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Who In Nevada Should Get Medical Care In The Event Of A Major Disaster?

Sparks Tribune

How should emergency responders in Nevada allocate medical resources in the event of a major disaster? Reno Public Radio's Anh Gray explains why the state’s health agency is seeking public input on a survey addressing this concern.

The Nevada Department of Health and Human Services, Division of Public and Behavioral Health is in the process of developing guidelines on how to allocate scarce medical resources during a catastrophe, like natural disasters or a pandemic.

Andrea Esp is with the Washoe County Health District. She says it’s critical to get community participation.

“Because it is our loved ones who are going to be impacted, every single one of us," Esp explains, "and these are really tough decisions and as a community, we’re going to have to come together and be on the same page.”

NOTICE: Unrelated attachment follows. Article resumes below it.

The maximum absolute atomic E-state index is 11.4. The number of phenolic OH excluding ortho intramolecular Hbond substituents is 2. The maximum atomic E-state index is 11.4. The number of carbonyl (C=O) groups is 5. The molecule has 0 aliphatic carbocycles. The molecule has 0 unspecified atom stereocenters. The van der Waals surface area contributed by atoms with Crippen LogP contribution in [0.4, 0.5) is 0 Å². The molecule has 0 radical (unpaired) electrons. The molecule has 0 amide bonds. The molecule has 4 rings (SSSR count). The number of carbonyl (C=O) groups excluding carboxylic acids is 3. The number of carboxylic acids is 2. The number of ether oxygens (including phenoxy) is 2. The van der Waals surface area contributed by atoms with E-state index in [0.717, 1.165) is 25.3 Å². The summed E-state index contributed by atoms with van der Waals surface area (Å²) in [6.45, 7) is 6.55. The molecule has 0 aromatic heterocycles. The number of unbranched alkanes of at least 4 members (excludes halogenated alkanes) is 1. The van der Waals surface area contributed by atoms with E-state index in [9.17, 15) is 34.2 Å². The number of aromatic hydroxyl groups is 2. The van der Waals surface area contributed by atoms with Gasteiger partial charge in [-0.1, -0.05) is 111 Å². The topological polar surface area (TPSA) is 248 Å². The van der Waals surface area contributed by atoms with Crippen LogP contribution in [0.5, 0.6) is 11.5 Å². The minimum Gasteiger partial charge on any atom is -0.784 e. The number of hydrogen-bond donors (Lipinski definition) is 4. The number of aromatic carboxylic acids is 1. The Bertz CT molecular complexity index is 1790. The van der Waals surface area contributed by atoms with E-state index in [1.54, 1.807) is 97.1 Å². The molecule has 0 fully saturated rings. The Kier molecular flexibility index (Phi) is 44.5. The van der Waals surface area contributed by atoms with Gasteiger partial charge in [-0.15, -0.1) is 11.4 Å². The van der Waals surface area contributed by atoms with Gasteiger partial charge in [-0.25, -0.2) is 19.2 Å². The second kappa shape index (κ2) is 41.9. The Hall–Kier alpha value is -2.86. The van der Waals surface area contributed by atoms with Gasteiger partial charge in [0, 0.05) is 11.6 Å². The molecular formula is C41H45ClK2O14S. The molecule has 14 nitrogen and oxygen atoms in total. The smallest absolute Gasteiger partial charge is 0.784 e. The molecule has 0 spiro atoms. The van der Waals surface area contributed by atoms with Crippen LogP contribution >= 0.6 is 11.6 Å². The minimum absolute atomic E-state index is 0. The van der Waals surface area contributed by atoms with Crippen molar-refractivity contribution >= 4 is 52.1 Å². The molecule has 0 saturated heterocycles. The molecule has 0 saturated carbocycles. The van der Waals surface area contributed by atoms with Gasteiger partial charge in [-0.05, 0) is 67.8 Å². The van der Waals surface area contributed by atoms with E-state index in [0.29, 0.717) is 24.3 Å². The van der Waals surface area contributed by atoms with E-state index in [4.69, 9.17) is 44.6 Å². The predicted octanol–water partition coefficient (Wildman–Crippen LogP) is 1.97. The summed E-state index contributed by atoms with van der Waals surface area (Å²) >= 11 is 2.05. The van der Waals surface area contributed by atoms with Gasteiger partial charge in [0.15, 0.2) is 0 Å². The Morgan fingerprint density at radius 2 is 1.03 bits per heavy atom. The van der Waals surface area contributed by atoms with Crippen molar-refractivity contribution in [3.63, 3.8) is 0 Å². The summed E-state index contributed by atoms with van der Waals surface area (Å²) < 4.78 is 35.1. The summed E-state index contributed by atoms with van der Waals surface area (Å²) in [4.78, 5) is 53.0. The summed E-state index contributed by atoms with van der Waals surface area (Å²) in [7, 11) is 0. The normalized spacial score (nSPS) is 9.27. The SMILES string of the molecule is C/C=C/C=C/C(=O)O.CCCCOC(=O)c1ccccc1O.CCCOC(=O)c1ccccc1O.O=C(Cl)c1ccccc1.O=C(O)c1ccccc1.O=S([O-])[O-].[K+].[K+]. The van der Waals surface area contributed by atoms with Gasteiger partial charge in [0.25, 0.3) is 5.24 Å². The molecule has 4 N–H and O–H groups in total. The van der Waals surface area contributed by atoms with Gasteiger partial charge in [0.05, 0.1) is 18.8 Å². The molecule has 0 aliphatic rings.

A screenshot of the statewide Crisis Standards of Care conducted by the Nevada Department of Health and Human Services, Division of Public and Behavioral Health.

The survey includes hard questions, like this one: Should doctors and nurses be free to make their own decisions about which patients will get treatment and which ones will not? Another one poses this challenge: Should elderly patients get less medical care so that more children and young adults can be saved?

Esp says results will be used to develop operating procedures for area hospitals and emergency responders by next year.

The survey is available until July 20th. To take the survey, click here.

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